Potential sanctions under Rule 37(b)(2)(A) include striking pleadings and dismissing an action. Fed.R.Civ.P. 37(b)(2)(A)(iii), (v). "Courts are to weigh five factors in deciding whether to dismiss a case for failure to comply with a court order: (1) the public's interest in expeditious resolution of litigation; (2) the court's need to manage its docket; (3) the risk of prejudice to the defendants; (4) the public policy favoring disposition of cases on their merits; and (5) the availability of less drastic sanctions." In re Phenylpropanolamine, 460 F.3d at 1226. It is within the court's discretion whether to impose dismissal sanctions. Id.

         Here, the first two factors, the public's interest in expeditiously resolving this litigation and the court's interest in managing its docket, weigh in favor of terminating sanctions. Mr. Dollar has disengaged from participation in this demonstrated by his failure to comply with the court's orders requiring him to file summons and USM-285 forms and his failure to respond to the court's order to show cause. Mr. Dollar's repeated failures to comply with the court's orders are inconsistent with Rule 1 's directive to "secure a just, speedy, and inexpensive" determination of this action. Mr. Dollar's failures to comply with the court's orders also have interfered with the court's management of its docket, multiplied these proceedings, and have squandered the court's resources.

         The third factor and fourth factors, risk of prejudice to the other parties and the public policy favoring disposition of cases on their merits, also weigh in favor of terminating sanctions. Given that Mr. Dollar is responsible for moving this case forward, his failure to do so has caused delay and is prejudicial to the defendants, who are entitled to conduct discovery, proceed to trial, and obtain a rightful decision in this case. Finally, sanctions less drastic than terminating sanctions are unavailable because Mr. Dollar has failed to comply with multiple court orders. Given Mr. Dollar's failure to comply with past orders, the court has no reason to believe he would comply with future orders. Mr. Dollar was warned that failure to comply with the court's order to show cause would result in a recommendation that dismissal sanctions be entered against him.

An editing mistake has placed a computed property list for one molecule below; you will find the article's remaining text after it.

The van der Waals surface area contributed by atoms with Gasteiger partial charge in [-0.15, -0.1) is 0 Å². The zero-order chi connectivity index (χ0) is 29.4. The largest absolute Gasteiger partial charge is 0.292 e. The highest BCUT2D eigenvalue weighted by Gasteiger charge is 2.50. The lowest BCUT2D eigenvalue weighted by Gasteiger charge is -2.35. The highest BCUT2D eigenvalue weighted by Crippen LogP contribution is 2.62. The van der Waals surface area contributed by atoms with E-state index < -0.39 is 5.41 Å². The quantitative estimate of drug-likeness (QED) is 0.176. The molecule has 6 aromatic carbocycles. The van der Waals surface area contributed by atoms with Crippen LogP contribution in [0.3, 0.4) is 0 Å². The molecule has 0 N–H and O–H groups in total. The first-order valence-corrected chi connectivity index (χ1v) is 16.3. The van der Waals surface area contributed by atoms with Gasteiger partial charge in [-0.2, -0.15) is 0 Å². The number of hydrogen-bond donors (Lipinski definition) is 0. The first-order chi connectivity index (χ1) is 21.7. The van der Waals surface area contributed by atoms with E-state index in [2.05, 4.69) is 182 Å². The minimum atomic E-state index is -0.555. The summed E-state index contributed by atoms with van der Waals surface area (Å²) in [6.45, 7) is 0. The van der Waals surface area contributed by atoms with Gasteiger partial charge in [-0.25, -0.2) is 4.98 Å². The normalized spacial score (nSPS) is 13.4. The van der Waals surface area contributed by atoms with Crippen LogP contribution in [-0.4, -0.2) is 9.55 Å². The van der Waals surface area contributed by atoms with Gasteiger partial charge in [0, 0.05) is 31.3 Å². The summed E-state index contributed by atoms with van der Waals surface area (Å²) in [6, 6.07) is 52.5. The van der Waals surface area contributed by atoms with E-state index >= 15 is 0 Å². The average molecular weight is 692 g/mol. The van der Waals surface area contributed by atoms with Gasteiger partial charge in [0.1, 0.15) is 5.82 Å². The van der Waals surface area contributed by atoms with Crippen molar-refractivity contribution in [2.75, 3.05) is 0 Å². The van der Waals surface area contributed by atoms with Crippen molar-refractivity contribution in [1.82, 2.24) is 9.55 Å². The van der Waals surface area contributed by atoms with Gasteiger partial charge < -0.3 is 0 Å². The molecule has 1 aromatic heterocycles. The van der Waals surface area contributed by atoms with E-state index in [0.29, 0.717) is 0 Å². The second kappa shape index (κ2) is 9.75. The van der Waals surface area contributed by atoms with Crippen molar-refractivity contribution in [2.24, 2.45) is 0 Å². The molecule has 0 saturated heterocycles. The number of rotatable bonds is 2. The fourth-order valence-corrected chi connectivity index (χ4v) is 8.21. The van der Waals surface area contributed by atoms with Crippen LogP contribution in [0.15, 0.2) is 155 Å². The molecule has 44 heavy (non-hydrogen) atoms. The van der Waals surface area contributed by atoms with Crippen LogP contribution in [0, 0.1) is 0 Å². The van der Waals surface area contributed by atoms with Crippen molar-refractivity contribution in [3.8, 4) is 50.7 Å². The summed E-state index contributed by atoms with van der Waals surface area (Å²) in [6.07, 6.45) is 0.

Given that these factors all weigh in favor of terminating sanctions, the court will recommend that Mr. Dollar's complaint be stricken and that his case be dismissed as a sanction for his failure to comply with the court's orders.

         III. RECOMMENDATION

         IT IS THEREFORE RECOMMENDED that Plaintiff George Dollar's Complaint (ECF No. 3) be STRICKEN and that his case be dismissed with prejudice.

         IV. NOTICE

         This report and recommendation is submitted to the United States district judge assigned to this case under 28 U.S.C. § 636(b)(1). A party who objects to this report and recommendation may file a written objection supported by points and authorities within fourteen days of being served with this report and recommendation. Local Rule IB 3-2(a). Failure to file a timely objection may ...